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Environmentalists call for increased sensitisation on dangers of plastic pollution

An environmentalist, Mr Oladimeji Akinjobi, has called for adequate training and sensitisation of Nigerians on the dangers of plastic pollution to the environment.

Akobi Crescent
Plastic waste pollution in Akobi Crescent, Lagos, Nigeria

Akinjobi, a co-Director of Horlag Recycling, made the call in an interview in Lagos on Tuesday, September 14, 2021.

He noted that concerted efforts and actions had become necessary in tackling climate change effects caused by plastic pollution.

He called for an end to plastic pollution in the country to preserve human lives and prevent climate change effects on the environment.

“Training people on recycling and sensitising Nigerians on the dangers of plastic pollution should be a continuous exercise.

“It is important to sensitise and enlighten people on recycling and recyclables. It is also important that people understand how to sort out their wastes for easy recycling.

“The major challenge people usually face that discourages them from recycling activities is evacuation of the plastic wastes,” he said.

Akinjobi said the company has all it takes to encourage recycling activities.

“We have trucks and vans to pick up plastic wastes.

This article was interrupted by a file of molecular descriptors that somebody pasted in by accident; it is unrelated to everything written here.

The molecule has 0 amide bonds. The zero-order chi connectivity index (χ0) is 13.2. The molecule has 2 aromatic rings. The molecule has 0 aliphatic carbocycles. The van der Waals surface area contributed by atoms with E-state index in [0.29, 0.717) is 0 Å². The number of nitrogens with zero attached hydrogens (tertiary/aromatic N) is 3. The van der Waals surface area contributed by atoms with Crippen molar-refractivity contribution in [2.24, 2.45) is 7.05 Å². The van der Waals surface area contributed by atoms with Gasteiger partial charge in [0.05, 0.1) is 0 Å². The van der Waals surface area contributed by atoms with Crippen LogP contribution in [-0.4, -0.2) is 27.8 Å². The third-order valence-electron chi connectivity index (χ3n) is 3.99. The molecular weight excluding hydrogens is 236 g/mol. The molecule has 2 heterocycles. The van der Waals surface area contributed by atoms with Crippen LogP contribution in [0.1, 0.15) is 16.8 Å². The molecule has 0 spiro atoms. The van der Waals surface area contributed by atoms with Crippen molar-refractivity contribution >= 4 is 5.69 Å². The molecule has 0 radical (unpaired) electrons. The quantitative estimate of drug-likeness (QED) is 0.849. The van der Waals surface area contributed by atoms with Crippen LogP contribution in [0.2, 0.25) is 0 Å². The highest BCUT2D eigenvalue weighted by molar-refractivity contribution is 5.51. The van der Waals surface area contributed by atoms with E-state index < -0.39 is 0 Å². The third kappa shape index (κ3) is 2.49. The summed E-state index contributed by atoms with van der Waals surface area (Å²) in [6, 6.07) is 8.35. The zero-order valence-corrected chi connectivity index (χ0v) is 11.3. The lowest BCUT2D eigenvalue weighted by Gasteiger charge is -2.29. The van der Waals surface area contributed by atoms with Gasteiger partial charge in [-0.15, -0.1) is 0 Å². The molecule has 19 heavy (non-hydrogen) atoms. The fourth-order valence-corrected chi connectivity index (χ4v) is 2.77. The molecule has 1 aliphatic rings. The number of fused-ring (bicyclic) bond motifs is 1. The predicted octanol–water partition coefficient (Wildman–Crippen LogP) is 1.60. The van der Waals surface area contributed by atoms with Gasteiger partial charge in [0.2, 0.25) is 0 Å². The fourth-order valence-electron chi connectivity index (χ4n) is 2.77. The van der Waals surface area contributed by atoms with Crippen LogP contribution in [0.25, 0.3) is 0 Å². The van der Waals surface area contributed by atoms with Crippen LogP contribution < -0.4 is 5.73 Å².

“Earth wise, climate change has gotten on us. The planting season is already delayed because of this; we need to take action against plastic pollution.

“The earlier we take action, the better for us and the environment,” he said.

Mr Adebola Makanjuola, another environmentalist, said curbing plastic pollution would save lives from micro-plastics pollution.

“We should stop plastic pollution and indiscriminate littering of plastic wastes in our oceans to preserve lives.

“When we stop plastic pollution we preserve wildlife and our own life in return.

“We should consider the health benefits of eradicating plastic pollution before considering the monetary benefits and incentives,” he said.

Makanjuola described the world as an ocean community being covered by 70 per cent of water.

“If 70 per cent of the earth body is under attack owing to plastic pollution, then we cannot be right,” he said.

By Mercy Omoike

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